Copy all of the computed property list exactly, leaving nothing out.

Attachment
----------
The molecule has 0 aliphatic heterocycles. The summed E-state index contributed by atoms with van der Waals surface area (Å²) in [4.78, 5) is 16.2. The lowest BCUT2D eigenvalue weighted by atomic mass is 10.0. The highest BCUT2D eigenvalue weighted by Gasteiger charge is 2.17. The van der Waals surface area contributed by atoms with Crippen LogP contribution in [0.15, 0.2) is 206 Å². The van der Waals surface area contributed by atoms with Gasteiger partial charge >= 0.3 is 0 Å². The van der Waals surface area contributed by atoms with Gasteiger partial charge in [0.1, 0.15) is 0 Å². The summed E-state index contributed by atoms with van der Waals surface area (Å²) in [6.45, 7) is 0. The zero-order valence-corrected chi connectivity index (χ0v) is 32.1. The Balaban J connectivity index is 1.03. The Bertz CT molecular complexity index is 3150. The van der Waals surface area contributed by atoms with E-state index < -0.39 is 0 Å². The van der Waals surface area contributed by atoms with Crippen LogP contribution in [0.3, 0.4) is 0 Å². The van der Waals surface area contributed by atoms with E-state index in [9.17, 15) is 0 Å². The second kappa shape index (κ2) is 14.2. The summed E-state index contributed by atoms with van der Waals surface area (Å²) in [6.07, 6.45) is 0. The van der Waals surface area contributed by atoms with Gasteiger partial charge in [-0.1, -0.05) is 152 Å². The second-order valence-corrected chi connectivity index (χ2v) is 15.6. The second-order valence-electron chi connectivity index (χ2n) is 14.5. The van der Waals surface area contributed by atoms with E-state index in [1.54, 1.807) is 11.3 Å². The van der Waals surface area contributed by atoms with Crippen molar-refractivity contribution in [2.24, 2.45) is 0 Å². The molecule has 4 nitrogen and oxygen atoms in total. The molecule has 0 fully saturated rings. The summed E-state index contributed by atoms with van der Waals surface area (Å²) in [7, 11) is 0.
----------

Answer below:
The molecule has 0 aliphatic heterocycles. The summed E-state index contributed by atoms with van der Waals surface area (Å²) in [4.78, 5) is 16.2. The lowest BCUT2D eigenvalue weighted by atomic mass is 10.0. The highest BCUT2D eigenvalue weighted by Gasteiger charge is 2.17. The van der Waals surface area contributed by atoms with Crippen LogP contribution in [0.15, 0.2) is 206 Å². The van der Waals surface area contributed by atoms with Gasteiger partial charge >= 0.3 is 0 Å². The van der Waals surface area contributed by atoms with Gasteiger partial charge in [0.1, 0.15) is 0 Å². The summed E-state index contributed by atoms with van der Waals surface area (Å²) in [6.45, 7) is 0. The zero-order valence-corrected chi connectivity index (χ0v) is 32.1. The Balaban J connectivity index is 1.03. The Bertz CT molecular complexity index is 3150. The van der Waals surface area contributed by atoms with E-state index < -0.39 is 0 Å². The van der Waals surface area contributed by atoms with Crippen LogP contribution in [0.3, 0.4) is 0 Å². The van der Waals surface area contributed by atoms with E-state index in [9.17, 15) is 0 Å². The second kappa shape index (κ2) is 14.2. The summed E-state index contributed by atoms with van der Waals surface area (Å²) in [6.07, 6.45) is 0. The van der Waals surface area contributed by atoms with Gasteiger partial charge in [-0.1, -0.05) is 152 Å². The second-order valence-corrected chi connectivity index (χ2v) is 15.6. The second-order valence-electron chi connectivity index (χ2n) is 14.5. The van der Waals surface area contributed by atoms with E-state index in [1.54, 1.807) is 11.3 Å². The van der Waals surface area contributed by atoms with Crippen molar-refractivity contribution in [2.24, 2.45) is 0 Å². The molecule has 4 nitrogen and oxygen atoms in total. The molecule has 0 fully saturated rings. The summed E-state index contributed by atoms with van der Waals surface area (Å²) in [7, 11) is 0.